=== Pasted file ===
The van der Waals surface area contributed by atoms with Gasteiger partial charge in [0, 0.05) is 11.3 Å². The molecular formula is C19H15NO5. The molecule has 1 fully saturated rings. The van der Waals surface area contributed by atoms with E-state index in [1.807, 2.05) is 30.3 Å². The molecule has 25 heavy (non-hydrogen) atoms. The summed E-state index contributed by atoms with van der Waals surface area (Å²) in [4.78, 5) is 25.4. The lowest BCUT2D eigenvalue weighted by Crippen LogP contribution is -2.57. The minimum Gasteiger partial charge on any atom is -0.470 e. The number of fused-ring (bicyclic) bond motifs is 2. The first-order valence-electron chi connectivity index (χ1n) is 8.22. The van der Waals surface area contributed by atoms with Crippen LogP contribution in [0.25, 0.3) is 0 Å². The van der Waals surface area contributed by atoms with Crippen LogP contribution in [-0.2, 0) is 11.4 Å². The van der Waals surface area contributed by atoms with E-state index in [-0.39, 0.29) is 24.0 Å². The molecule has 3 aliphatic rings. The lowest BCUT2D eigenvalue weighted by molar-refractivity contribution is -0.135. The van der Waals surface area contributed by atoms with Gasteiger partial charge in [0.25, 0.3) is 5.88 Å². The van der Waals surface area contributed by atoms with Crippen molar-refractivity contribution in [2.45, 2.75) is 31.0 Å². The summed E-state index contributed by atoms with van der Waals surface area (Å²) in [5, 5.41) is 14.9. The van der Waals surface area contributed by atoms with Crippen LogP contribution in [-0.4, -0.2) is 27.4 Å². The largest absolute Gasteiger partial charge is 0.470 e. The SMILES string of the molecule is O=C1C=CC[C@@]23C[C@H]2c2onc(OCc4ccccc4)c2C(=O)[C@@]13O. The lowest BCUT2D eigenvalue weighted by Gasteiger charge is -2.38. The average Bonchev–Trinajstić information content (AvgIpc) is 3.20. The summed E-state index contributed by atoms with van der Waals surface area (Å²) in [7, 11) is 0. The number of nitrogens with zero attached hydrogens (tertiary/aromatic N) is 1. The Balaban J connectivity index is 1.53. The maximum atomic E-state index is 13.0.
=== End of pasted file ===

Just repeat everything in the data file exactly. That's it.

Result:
The van der Waals surface area contributed by atoms with Gasteiger partial charge in [0, 0.05) is 11.3 Å². The molecular formula is C19H15NO5. The molecule has 1 fully saturated rings. The van der Waals surface area contributed by atoms with E-state index in [1.807, 2.05) is 30.3 Å². The molecule has 25 heavy (non-hydrogen) atoms. The summed E-state index contributed by atoms with van der Waals surface area (Å²) in [4.78, 5) is 25.4. The lowest BCUT2D eigenvalue weighted by Crippen LogP contribution is -2.57. The minimum Gasteiger partial charge on any atom is -0.470 e. The number of fused-ring (bicyclic) bond motifs is 2. The first-order valence-electron chi connectivity index (χ1n) is 8.22. The van der Waals surface area contributed by atoms with Crippen LogP contribution in [0.25, 0.3) is 0 Å². The van der Waals surface area contributed by atoms with Crippen LogP contribution in [-0.2, 0) is 11.4 Å². The van der Waals surface area contributed by atoms with E-state index in [-0.39, 0.29) is 24.0 Å². The molecule has 3 aliphatic rings. The lowest BCUT2D eigenvalue weighted by molar-refractivity contribution is -0.135. The van der Waals surface area contributed by atoms with Gasteiger partial charge in [0.25, 0.3) is 5.88 Å². The van der Waals surface area contributed by atoms with Crippen molar-refractivity contribution in [2.45, 2.75) is 31.0 Å². The summed E-state index contributed by atoms with van der Waals surface area (Å²) in [5, 5.41) is 14.9. The van der Waals surface area contributed by atoms with Crippen LogP contribution in [-0.4, -0.2) is 27.4 Å². The largest absolute Gasteiger partial charge is 0.470 e. The SMILES string of the molecule is O=C1C=CC[C@@]23C[C@H]2c2onc(OCc4ccccc4)c2C(=O)[C@@]13O. The lowest BCUT2D eigenvalue weighted by Gasteiger charge is -2.38. The average Bonchev–Trinajstić information content (AvgIpc) is 3.20. The summed E-state index contributed by atoms with van der Waals surface area (Å²) in [7, 11) is 0. The number of nitrogens with zero attached hydrogens (tertiary/aromatic N) is 1. The Balaban J connectivity index is 1.53. The maximum atomic E-state index is 13.0.